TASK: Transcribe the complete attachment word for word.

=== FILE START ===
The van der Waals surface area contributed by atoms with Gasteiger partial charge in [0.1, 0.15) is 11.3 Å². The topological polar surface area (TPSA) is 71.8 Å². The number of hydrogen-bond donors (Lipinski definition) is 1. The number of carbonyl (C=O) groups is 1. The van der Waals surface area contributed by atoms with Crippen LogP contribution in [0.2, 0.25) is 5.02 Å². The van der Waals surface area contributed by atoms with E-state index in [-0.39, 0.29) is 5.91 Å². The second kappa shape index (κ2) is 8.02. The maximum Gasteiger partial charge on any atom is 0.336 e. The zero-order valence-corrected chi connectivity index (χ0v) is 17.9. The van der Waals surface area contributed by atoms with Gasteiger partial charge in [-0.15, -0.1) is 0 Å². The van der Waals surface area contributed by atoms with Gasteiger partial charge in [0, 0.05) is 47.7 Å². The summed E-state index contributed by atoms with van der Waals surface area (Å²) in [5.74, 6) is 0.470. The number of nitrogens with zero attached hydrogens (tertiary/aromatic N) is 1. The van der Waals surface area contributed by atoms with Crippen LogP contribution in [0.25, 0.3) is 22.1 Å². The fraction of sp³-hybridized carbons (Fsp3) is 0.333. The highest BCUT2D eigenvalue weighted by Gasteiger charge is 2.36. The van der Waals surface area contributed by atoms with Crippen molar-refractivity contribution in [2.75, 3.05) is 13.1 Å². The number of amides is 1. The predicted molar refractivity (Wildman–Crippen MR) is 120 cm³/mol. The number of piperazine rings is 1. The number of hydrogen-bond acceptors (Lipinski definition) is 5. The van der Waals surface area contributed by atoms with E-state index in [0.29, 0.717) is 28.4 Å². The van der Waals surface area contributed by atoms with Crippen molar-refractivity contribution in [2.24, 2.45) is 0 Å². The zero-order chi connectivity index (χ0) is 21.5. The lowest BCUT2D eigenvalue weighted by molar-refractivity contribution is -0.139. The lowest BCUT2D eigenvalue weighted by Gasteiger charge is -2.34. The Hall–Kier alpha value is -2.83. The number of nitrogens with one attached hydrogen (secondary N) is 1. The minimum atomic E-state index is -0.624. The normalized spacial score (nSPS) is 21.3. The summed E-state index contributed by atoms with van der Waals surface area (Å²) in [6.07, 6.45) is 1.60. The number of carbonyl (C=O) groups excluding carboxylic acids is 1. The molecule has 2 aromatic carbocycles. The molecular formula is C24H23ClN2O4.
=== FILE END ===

The van der Waals surface area contributed by atoms with Gasteiger partial charge in [0.1, 0.15) is 11.3 Å². The topological polar surface area (TPSA) is 71.8 Å². The number of hydrogen-bond donors (Lipinski definition) is 1. The number of carbonyl (C=O) groups is 1. The van der Waals surface area contributed by atoms with Crippen LogP contribution in [0.2, 0.25) is 5.02 Å². The van der Waals surface area contributed by atoms with E-state index in [-0.39, 0.29) is 5.91 Å². The second kappa shape index (κ2) is 8.02. The maximum Gasteiger partial charge on any atom is 0.336 e. The zero-order valence-corrected chi connectivity index (χ0v) is 17.9. The van der Waals surface area contributed by atoms with Gasteiger partial charge in [-0.15, -0.1) is 0 Å². The van der Waals surface area contributed by atoms with Gasteiger partial charge in [0, 0.05) is 47.7 Å². The summed E-state index contributed by atoms with van der Waals surface area (Å²) in [5.74, 6) is 0.470. The number of nitrogens with zero attached hydrogens (tertiary/aromatic N) is 1. The van der Waals surface area contributed by atoms with Crippen LogP contribution in [0.25, 0.3) is 22.1 Å². The fraction of sp³-hybridized carbons (Fsp3) is 0.333. The highest BCUT2D eigenvalue weighted by Gasteiger charge is 2.36. The van der Waals surface area contributed by atoms with Crippen molar-refractivity contribution in [2.75, 3.05) is 13.1 Å². The number of amides is 1. The predicted molar refractivity (Wildman–Crippen MR) is 120 cm³/mol. The number of piperazine rings is 1. The number of hydrogen-bond acceptors (Lipinski definition) is 5. The van der Waals surface area contributed by atoms with E-state index in [0.29, 0.717) is 28.4 Å². The van der Waals surface area contributed by atoms with Crippen molar-refractivity contribution in [2.24, 2.45) is 0 Å². The zero-order chi connectivity index (χ0) is 21.5. The lowest BCUT2D eigenvalue weighted by molar-refractivity contribution is -0.139. The lowest BCUT2D eigenvalue weighted by Gasteiger charge is -2.34. The Hall–Kier alpha value is -2.83. The number of nitrogens with one attached hydrogen (secondary N) is 1. The minimum atomic E-state index is -0.624. The normalized spacial score (nSPS) is 21.3. The summed E-state index contributed by atoms with van der Waals surface area (Å²) in [6.07, 6.45) is 1.60. The number of carbonyl (C=O) groups excluding carboxylic acids is 1. The molecule has 2 aromatic carbocycles. The molecular formula is C24H23ClN2O4.